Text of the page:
By Mike Sacks
Montana Attorney General Steve Bullock says that he has been so personally involved in the Citizens United sequel soon to be considered by the U.S. Supreme Court that his coworkers say he is the case's "attorney specific."
It is a role Bullock welcomed following the 2010 ruling in Citizens United, which held that "independent expenditures, including those made by corporations, do not give rise to corruption or the appearance of corruption." Bullock, a Democrat, led 26 states in submitting a brief to the Supreme Court for that case, in favor of the federal law that restricted such corporate spending and was ultimately struck down as unconstitutional. He is the top lawyer for Montana, the only state not to abandon its own corporate spending regulations in that decision's wake.
So when an out-of-state conservative interest group now known as American Tradition Partnership brought suit in Montana to topple the state's century-old Corrupt Practices Act as invalid under Citizens United, Bullock took it upon himself to fight back.
"I dove down deep early on when the first challenge came into the case," Bullock told HuffPost. "I've been working with my sleeves rolled up ever since on it."
His legal theory is simple: Montana is different. Contra the U.S. Supreme Court's determination in Citizens United, Bullock asserted that corporate corruption through political spending could and did happen in Montana. The very existence of the Corrupt Practices Act, passed by referendum in 1912 by voters who lost trust in a political system in thrall to the state's mining interests, has served to prove his point. Montana's act, Bullock argues, neither resembles the federal ban on corporate spending nor imposes the burdensome regulations on corporate speakers that the five-justice majority in Citizens United found unconstitutional.
He argued and lost at the district court level, but then prevailed last December at the Montana Supreme Court, which adopted Bullock's positions as its own. In February, American Tradition Partnership convinced the U.S. Supreme Court to block that decision, temporarily reinstating the district court's invalidation of the Corrupt Practices Act as the justices receive more thorough briefing from the parties over whether to take the case.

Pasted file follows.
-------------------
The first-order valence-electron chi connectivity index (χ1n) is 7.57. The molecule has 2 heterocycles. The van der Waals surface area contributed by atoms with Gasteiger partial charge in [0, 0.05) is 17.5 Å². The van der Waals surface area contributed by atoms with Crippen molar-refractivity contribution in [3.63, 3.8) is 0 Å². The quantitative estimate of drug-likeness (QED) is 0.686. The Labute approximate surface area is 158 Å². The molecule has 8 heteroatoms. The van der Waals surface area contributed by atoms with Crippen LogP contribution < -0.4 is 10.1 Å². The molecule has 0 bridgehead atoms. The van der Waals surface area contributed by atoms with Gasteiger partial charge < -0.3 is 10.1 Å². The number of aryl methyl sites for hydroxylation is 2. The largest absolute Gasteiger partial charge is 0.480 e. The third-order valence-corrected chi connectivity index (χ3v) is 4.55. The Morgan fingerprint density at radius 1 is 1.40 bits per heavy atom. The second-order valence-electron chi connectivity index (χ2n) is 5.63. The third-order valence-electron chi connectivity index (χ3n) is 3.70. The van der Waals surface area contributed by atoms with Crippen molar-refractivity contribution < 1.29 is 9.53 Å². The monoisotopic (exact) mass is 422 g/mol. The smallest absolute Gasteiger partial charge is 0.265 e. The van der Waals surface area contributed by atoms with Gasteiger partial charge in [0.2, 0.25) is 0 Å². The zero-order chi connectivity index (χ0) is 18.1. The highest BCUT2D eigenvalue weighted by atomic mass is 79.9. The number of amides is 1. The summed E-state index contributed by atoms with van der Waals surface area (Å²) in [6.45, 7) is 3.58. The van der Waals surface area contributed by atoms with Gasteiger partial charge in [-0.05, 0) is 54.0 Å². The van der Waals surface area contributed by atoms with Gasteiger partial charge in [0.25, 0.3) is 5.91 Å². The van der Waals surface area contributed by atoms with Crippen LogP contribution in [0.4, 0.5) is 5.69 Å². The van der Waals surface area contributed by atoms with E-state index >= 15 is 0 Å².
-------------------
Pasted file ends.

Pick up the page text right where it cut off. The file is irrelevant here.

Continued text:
Meanwhile, American Tradition Partnership has been sending out attack ads to influence the outcome of a Republican legislative election slated for the state's June 5 primaries. The organization, set up as a 501(c)(4), solicits donors by telling them that "we're not required to report the name or the amount of any contribution that we receive" -- effectively sidestepping disclosure requirements that the Supreme Court in Citizens United cited as good-government safeguards in a world of unlimited spending.
Under the Corrupt Practices Act, Bullock says that "we know who's the genie behind the curtain" because a corporation wishing to make independent expenditures must set up a political action committee for contributions from shareholders, employees or members. These state PACs are fundamentally different from the federally-mandated PACs found lacking in Citizens United, argues Bullock.
"The Court referenced the [federal Bipartisan Campaign Reform Act's] felony provisions and said it was prior restraint on speech because of the complexity of the laws," he said. "Ours takes two minutes [to fill out], you can even do it five days after. You don't need to hire lawyers."
"As a result," he said, "we do have a lot of speech -- and a lot of speech from corporate interests."
In the brief Bullock submitted to the U.S. Supreme Court on Friday, opposing American Tradition Partnership's petition to get the state Supreme Court's ruling reversed, Bullock wrote that Montana's law is aimed at "disclosure rather than deterrence." He name-checked Blue Cross Blue Shield of Montana and the Tri-County Beverage Hospitality Association of small businesses as proof that "businesses of all sizes are active in Montana politics."
Bullock nevertheless faces long odds to convince the U.S. Supreme Court to deny American Tradition Partnership's case, let alone rule in his favor. As one of the dissenting justices at the Montana Supreme Court wrote, the Citizens United ruling could not be defied by "slapping a 'Made in Montana' sticker" on all the arguments the U.S. Supreme Court roundly rejected. (This from a man who went on to describe Citizens United "utter nonsense.")
Ultimately, Bullock hopes that if he cannot convince the justices to deny the case, he can at least get them to give it a full round of briefing and oral argument, where he intends to personally stand before the justices. If the U.S. Supreme Court takes up the case, it will likely be argued right around Election Day. By then, Bullock will have weathered his own gubernatorial campaign. And if the Republican attorney general primary -- which has seen a massive uptick in out-of-state corporate spending -- is any indication of the general election, Bullock will arrive in D.C. with a wealth of new real-world evidence for his cause.
American Tradition Partnership, on the other hand, has told the justices that the state court's defiance was so obvious that they should reverse their Montana counterparts without so much as an explanation. Such a summary reversal may be the path of least resistance for a U.S. Supreme Court majority eager to entrench its absolutist position taken two years ago. But the unrelenting criticism against Citizens United will only grow stronger if the justices refuse to roll up their own sleeves and sort through the facts that Bullock dug up.
CORRECTION: An earlier version of this story said federal law struck down in the Supreme Court's Citizens United decision barred some corporate giving related to elections. In fact, it restricted some corporate spending.